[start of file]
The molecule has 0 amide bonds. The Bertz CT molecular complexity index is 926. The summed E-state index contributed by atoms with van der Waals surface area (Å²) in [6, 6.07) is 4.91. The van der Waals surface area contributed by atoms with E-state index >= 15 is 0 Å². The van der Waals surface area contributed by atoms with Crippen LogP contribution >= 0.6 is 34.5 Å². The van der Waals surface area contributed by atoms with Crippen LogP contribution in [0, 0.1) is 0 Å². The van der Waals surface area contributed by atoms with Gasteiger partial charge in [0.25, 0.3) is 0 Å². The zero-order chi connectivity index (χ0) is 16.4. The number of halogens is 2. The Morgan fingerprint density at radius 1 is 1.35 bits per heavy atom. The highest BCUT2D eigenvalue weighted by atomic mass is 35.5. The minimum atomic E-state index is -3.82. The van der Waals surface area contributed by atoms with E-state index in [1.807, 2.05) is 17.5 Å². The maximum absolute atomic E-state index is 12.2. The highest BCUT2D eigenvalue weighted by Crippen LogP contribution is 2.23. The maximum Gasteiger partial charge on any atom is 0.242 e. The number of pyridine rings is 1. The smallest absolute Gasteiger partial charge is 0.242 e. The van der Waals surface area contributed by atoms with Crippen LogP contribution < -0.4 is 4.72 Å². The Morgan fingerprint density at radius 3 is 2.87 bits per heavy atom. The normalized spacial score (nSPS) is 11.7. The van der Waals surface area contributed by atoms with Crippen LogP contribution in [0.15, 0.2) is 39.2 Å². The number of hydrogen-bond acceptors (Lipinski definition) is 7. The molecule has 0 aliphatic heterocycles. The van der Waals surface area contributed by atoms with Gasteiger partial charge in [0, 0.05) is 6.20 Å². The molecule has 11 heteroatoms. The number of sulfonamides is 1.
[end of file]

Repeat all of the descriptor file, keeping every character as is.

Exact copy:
The molecule has 0 amide bonds. The Bertz CT molecular complexity index is 926. The summed E-state index contributed by atoms with van der Waals surface area (Å²) in [6, 6.07) is 4.91. The van der Waals surface area contributed by atoms with E-state index >= 15 is 0 Å². The van der Waals surface area contributed by atoms with Crippen LogP contribution >= 0.6 is 34.5 Å². The van der Waals surface area contributed by atoms with Crippen LogP contribution in [0, 0.1) is 0 Å². The van der Waals surface area contributed by atoms with Gasteiger partial charge in [0.25, 0.3) is 0 Å². The zero-order chi connectivity index (χ0) is 16.4. The number of halogens is 2. The Morgan fingerprint density at radius 1 is 1.35 bits per heavy atom. The highest BCUT2D eigenvalue weighted by atomic mass is 35.5. The minimum atomic E-state index is -3.82. The van der Waals surface area contributed by atoms with E-state index in [1.807, 2.05) is 17.5 Å². The maximum absolute atomic E-state index is 12.2. The highest BCUT2D eigenvalue weighted by Crippen LogP contribution is 2.23. The maximum Gasteiger partial charge on any atom is 0.242 e. The number of pyridine rings is 1. The smallest absolute Gasteiger partial charge is 0.242 e. The van der Waals surface area contributed by atoms with Crippen LogP contribution < -0.4 is 4.72 Å². The Morgan fingerprint density at radius 3 is 2.87 bits per heavy atom. The normalized spacial score (nSPS) is 11.7. The van der Waals surface area contributed by atoms with Crippen LogP contribution in [0.15, 0.2) is 39.2 Å². The number of hydrogen-bond acceptors (Lipinski definition) is 7. The molecule has 0 aliphatic heterocycles. The van der Waals surface area contributed by atoms with Gasteiger partial charge in [0, 0.05) is 6.20 Å². The molecule has 11 heteroatoms. The number of sulfonamides is 1.